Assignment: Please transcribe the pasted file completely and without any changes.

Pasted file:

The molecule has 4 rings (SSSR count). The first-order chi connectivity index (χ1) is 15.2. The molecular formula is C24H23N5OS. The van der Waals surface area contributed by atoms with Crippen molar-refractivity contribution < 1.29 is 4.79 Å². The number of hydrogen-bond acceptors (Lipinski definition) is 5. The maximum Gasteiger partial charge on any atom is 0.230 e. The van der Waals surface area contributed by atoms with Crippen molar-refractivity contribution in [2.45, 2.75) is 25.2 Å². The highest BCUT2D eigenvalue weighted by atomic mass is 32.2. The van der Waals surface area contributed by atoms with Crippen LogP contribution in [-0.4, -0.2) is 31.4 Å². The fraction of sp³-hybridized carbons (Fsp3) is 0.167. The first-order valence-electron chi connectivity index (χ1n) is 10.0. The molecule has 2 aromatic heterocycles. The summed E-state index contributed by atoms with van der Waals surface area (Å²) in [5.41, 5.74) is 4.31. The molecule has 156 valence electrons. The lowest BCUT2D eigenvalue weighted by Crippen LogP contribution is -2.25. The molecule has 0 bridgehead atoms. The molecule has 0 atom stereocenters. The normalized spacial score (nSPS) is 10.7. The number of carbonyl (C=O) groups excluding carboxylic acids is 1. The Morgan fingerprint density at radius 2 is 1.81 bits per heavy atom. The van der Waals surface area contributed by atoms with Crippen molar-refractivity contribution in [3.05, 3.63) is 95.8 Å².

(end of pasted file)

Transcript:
The molecule has 4 rings (SSSR count). The first-order chi connectivity index (χ1) is 15.2. The molecular formula is C24H23N5OS. The van der Waals surface area contributed by atoms with Crippen molar-refractivity contribution < 1.29 is 4.79 Å². The number of hydrogen-bond acceptors (Lipinski definition) is 5. The maximum Gasteiger partial charge on any atom is 0.230 e. The van der Waals surface area contributed by atoms with Crippen molar-refractivity contribution in [2.45, 2.75) is 25.2 Å². The highest BCUT2D eigenvalue weighted by atomic mass is 32.2. The van der Waals surface area contributed by atoms with Crippen LogP contribution in [-0.4, -0.2) is 31.4 Å². The fraction of sp³-hybridized carbons (Fsp3) is 0.167. The first-order valence-electron chi connectivity index (χ1n) is 10.0. The molecule has 2 aromatic heterocycles. The summed E-state index contributed by atoms with van der Waals surface area (Å²) in [5.41, 5.74) is 4.31. The molecule has 156 valence electrons. The lowest BCUT2D eigenvalue weighted by Crippen LogP contribution is -2.25. The molecule has 0 bridgehead atoms. The molecule has 0 atom stereocenters. The normalized spacial score (nSPS) is 10.7. The number of carbonyl (C=O) groups excluding carboxylic acids is 1. The Morgan fingerprint density at radius 2 is 1.81 bits per heavy atom. The van der Waals surface area contributed by atoms with Crippen molar-refractivity contribution in [3.05, 3.63) is 95.8 Å².